The best part of it all was that “we were very fortunate to be able to keep on all our staff, though. We got supported but we also had a great determination to preserver. At no point, did we say we can’t do what we normally do; we said, how else can we do it?”

It was not only for the staff but through grants and government funding got them through.

Despite the provincial regulations saying we are back to 100 per cent capacity, Theatre Orangeville is “nowhere near that.” They have lessened the spacing of audiences but still to only to about 40 per cent and will do that until March.

Said Sharyn Ayliffe, “It was completely unrealistic to go to 100 per cent. at this point.

“It was so critical to us that people didn’t need to wonder if they were safe. We wanted them to feel safe so that people could come and really enjoy the show without wondering about the person sitting next to them. A lot of that is about perceptions as much as science.”

What gives them all confidence about the future is, collectively as a company, what they have taken from these past few months is not to expect anything. As a group, the TOV creative team is incredibly flexible as a company. 

“No matter what comes next, we’re ready for it,” she reported.

The headline of all this is the hard work that has been devoted to learning that flexibility. There has been a lot of work on the hybrid that is theatre on film. There are some patrons who have been coming to the theatre for 25 years and are just not ready or comfortable to come in person. They do not want theatre not to be part of their patrons’ lives. This theatre is certainly not going anywhere anytime soon, we were assured.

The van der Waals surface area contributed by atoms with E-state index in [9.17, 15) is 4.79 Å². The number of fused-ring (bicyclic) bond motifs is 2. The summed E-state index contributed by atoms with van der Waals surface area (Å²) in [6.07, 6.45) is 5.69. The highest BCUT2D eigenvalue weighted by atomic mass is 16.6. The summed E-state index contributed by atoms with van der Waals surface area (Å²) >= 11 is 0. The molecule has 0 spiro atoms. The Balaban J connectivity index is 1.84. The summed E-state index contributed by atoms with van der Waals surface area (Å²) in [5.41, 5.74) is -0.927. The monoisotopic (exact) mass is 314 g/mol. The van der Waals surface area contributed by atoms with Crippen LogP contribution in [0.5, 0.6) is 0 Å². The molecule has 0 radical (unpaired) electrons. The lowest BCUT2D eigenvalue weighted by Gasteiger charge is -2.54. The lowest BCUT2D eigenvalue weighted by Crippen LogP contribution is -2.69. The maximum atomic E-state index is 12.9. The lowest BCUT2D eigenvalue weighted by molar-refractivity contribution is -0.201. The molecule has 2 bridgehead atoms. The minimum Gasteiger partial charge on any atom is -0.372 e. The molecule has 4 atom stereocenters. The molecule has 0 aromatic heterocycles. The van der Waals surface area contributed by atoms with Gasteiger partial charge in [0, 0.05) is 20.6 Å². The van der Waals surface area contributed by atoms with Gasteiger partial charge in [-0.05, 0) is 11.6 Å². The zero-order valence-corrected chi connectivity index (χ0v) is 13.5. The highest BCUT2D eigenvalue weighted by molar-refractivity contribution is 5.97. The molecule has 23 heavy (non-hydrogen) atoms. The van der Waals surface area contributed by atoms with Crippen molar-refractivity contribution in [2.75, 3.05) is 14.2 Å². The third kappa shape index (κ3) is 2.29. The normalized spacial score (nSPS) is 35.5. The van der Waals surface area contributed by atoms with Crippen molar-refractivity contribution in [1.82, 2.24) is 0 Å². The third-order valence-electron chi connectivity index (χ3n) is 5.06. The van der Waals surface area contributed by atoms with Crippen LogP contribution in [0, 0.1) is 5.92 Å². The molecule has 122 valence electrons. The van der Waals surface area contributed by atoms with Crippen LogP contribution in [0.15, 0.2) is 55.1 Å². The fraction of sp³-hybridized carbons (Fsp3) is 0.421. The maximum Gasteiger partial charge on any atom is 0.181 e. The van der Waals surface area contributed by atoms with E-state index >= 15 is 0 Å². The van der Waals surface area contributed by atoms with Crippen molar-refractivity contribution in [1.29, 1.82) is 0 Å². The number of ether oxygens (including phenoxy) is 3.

What is important to know from this is, “I think what I’ve taken away from all this, is the reinforcement of the collaborative nature of live theatre and the coming together to create are [proof] the sharing of art through theatre is so valuable. It’s so rewarding to see our staff come and be prepared to change course.

“It’s been a good reminder of why I’ve chosen theatre as my art; these people are really like no others.”

Sadly still, there is no return to the Victorian Christmas Gala, a signature event of Orangeville’s social life and Theatre Orangeville’s foremost fundraiser. To help with the lost, the second 50/50 draw is on and all are encouraged to participate.

“The same thing as we always want to tell people why they should come to the theatre,” said Sharyn Ayliffe, “There’s some really brilliant work happening in the theatre and online. Support these shows; these artists deserve audiences; the teams worked really hard so we can keep saying: ‘Come and enjoy the show’.”

Here is such good news: Rod Beattie’s adaptation of Charles Dickens’ A Christmas Carol is up next. The theatrical magician, Rod Beattie, has brought us so many hours of wonderful Wingfield Stories is, in “collaboration with Dickens,” performing his rendition of A Christmas Carol, in which, as he assured us in another interview: “I do everyone.”

A Christmas Carol opened this week and runs until December 23. For details and tickets go to or call the Box Office: 519-942-3423/1-800-424-1295